So I have just have some questions. You went to Las Vegas to pull yourself back together? That is a strange choice. Why Vegas? When you are so vulnerable, why go to a place so full of predators?

    How does the drinking help?

    You won money gambling? Are you certain someone did not make an investment in you, hoping you will return again and again.

    God gifted you with a good mind. Make certain you are using it.

  9. Tom, I thought you had deserted us! I, too, thought of Vegas as a terrible place. But once here, I find it is no different than many other cities, except that it has more trouble to get into if you are looking for such trouble. But if you aren’t, as is my case, I go through the casinos, straight to the poker tables, and am surrounded by normal people from all over only interested in poker. Sure, there are hookers walking the streets (prostitution is illegal in Vegas), but they don’t bother you. There are prostitutes walking the streets of Richmond, Va, and Washington, DC, too.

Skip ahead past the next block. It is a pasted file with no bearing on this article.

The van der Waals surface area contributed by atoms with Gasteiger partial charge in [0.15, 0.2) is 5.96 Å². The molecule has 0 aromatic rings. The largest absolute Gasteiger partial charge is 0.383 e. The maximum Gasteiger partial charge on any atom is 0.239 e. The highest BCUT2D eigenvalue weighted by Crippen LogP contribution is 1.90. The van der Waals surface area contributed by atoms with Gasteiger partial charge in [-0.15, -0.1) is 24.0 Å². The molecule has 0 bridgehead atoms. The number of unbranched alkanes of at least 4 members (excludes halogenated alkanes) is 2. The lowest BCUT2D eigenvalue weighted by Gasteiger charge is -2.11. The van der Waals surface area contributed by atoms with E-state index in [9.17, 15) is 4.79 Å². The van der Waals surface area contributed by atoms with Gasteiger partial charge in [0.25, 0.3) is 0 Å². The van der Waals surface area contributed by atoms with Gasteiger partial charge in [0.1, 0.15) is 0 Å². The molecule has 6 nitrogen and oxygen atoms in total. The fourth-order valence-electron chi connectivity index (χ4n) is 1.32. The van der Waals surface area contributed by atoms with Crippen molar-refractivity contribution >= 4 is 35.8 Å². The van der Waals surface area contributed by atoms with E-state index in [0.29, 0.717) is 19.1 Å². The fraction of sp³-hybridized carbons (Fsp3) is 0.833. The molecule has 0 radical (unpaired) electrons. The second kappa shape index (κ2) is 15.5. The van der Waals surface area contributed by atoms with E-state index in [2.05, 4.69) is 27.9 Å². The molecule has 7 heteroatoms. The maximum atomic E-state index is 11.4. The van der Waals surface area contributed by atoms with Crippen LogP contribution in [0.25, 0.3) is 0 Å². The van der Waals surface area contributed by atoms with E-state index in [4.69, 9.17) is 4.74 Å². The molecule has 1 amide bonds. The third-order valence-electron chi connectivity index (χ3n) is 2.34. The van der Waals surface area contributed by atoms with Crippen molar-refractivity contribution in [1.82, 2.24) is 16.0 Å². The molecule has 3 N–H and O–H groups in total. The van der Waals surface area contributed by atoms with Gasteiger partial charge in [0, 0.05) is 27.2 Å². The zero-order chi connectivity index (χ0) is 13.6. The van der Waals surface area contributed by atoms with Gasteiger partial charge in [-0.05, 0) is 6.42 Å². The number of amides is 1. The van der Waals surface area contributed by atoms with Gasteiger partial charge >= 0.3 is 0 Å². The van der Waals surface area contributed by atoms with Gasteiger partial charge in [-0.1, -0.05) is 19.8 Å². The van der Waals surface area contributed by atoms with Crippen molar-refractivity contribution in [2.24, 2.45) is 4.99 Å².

The drinking probably doesn’t “help” except that it temporarily my heart merry. Tom, about the comment re: someone making an investment in me, hoping I return, that shows you know nothing about Vegas (I too would be in your shoes before I came out here, having never been here before). I hardly ever see the same players twice at most cash games. In the tournaments, yeah, I see many regulars. Regardless, most of my money is won off people who are tourists just passing through. They certainly aren’t trying to make an investment with me; rather, they are trying their hardest to beat my brains out. In a gentlemanly sort of way.